The description of the procedure was easy to follow, and stringent measures were taken to reduce participation and experimenter bias. The researchers clearly identified the impact that demand characteristics – participants conforming to expectations of the research, experimenter giving cues, influencing participants’ responses – would have on the outcome of the experiment and participants’ ratings.

To improve the study, it would have been better for the researchers to explain clearly why the study was double-blinded. Although it can be assumed that the ‘next condition’ served as a control, it only assessed for differences between-subjects; and a separate control group to assess for within-subject differences in the chocolate ratings would have been appropriate. 

The results showed that there was a significant effect found between the last condition and participants’ overall ratings, the last chocolate being chosen as favourite and being rated more favourable overall. So the results follow on from the research question. A range of statistical tests were used including t-tests for between-group comparisons, a Chi-square test for comparison of nominal categories and mediation analysis using regression. Means and standard deviations of the participants were collected to compare. The statistical methods used were appropriate for the study, particularly the Chi-square test as the conditions were treated as nominal categories. Nevertheless, the authors could have presented the results more coherently and should have been clearer about the rationale for using a range of statistical tests.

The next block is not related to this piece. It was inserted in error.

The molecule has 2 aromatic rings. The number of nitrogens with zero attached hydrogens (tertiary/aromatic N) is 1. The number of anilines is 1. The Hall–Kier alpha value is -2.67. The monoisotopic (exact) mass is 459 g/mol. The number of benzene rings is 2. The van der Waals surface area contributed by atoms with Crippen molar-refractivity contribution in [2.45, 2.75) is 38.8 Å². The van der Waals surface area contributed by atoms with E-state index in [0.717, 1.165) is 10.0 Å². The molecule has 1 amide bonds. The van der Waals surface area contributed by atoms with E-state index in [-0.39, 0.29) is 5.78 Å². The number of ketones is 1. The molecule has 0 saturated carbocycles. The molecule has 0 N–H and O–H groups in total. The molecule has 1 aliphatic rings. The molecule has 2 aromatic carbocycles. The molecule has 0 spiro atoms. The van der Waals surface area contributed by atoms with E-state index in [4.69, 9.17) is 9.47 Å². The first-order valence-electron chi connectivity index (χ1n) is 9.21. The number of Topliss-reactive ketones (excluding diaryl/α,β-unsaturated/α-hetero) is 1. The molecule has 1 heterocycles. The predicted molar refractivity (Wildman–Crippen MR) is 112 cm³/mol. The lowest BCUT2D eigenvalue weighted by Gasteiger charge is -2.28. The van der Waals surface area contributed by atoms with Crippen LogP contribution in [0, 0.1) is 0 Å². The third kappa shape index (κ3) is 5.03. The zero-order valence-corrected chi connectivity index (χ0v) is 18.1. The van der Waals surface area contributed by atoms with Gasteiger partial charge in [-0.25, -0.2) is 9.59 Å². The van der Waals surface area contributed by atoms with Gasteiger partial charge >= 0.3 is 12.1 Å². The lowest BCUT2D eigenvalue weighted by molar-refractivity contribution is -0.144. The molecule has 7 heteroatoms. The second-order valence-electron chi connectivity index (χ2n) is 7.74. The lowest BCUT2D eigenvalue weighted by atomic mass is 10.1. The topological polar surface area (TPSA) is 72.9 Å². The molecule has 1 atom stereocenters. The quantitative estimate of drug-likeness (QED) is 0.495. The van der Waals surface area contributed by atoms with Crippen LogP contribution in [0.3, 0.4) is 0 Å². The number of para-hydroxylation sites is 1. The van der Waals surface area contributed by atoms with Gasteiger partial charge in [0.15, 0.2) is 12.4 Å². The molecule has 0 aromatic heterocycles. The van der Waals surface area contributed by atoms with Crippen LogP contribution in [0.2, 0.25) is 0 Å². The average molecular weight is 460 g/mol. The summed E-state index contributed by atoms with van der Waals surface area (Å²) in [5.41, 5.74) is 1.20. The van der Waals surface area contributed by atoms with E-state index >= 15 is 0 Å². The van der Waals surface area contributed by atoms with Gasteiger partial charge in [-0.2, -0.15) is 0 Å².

To improve the statistical methods utilised in this study, multiple comparison t-tests with an adjustment correction would be more appropriate, given the number of mean comparisons in the study. And there were seven cases of data missing from the final analysis, which could have led to reduced statistical power and consequently, the findings cannot be perceived as valid or replicable to similar studies. A pilot study could have been conducted at the start of each trial (in both conditions), so helping to identify any unexpected issues that may arise during the study. 

Overall, their study highlights the importance of time and sequential patterns, while assessing positive emotions. The results and analyses used follow on from the research question to an extent, though multiple comparison t-tests would have provided a better understanding of ratings in both conditions. The replicability of the study’s procedure comes into question, as more reasoning was required for the study being double blinded as well as the dependent variable scales not being clearly described. It would have been interesting for the researchers to focus more on the serial positioning effects and its implications on saliency of endings, in the discussion of the paper, which would in turn, provide better directions for future research in social psychology and memory. 

Evelyn Antony completed an MPhil in education at the University of Cambridge. She also finished a first class master of arts (honours) degree in psychology from the University of Edinburgh.


© Copyright 2014–2034 Psychreg Ltd